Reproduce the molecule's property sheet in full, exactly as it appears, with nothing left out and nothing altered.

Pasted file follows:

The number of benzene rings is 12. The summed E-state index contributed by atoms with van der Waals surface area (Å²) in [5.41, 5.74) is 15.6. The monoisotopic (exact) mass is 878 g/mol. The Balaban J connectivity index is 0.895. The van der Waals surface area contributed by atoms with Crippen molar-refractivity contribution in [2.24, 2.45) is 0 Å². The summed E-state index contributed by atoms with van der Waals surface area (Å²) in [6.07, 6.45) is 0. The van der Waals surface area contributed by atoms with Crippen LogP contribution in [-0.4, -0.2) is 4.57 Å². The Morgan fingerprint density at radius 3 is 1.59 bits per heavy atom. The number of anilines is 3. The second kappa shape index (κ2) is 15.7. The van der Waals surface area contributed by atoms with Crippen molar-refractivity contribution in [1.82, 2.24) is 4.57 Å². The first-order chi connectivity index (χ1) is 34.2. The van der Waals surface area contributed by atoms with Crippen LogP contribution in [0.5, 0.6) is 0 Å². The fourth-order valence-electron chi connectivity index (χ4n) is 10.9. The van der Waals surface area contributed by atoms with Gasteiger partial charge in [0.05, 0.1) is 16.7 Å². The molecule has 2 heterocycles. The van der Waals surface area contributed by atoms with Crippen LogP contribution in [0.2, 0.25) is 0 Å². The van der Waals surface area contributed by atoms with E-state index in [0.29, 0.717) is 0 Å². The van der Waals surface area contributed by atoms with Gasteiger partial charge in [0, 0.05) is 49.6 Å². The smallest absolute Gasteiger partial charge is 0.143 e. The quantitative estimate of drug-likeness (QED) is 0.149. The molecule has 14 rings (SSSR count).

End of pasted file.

The number of benzene rings is 12. The summed E-state index contributed by atoms with van der Waals surface area (Å²) in [5.41, 5.74) is 15.6. The monoisotopic (exact) mass is 878 g/mol. The Balaban J connectivity index is 0.895. The van der Waals surface area contributed by atoms with Crippen molar-refractivity contribution in [2.24, 2.45) is 0 Å². The summed E-state index contributed by atoms with van der Waals surface area (Å²) in [6.07, 6.45) is 0. The van der Waals surface area contributed by atoms with Crippen LogP contribution in [-0.4, -0.2) is 4.57 Å². The Morgan fingerprint density at radius 3 is 1.59 bits per heavy atom. The number of anilines is 3. The second kappa shape index (κ2) is 15.7. The van der Waals surface area contributed by atoms with Crippen molar-refractivity contribution in [1.82, 2.24) is 4.57 Å². The first-order chi connectivity index (χ1) is 34.2. The van der Waals surface area contributed by atoms with Crippen LogP contribution in [0.5, 0.6) is 0 Å². The fourth-order valence-electron chi connectivity index (χ4n) is 10.9. The van der Waals surface area contributed by atoms with Gasteiger partial charge in [0.05, 0.1) is 16.7 Å². The molecule has 2 heterocycles. The van der Waals surface area contributed by atoms with Crippen LogP contribution in [0.2, 0.25) is 0 Å². The van der Waals surface area contributed by atoms with E-state index in [0.29, 0.717) is 0 Å². The van der Waals surface area contributed by atoms with Gasteiger partial charge in [0, 0.05) is 49.6 Å². The smallest absolute Gasteiger partial charge is 0.143 e. The quantitative estimate of drug-likeness (QED) is 0.149. The molecule has 14 rings (SSSR count).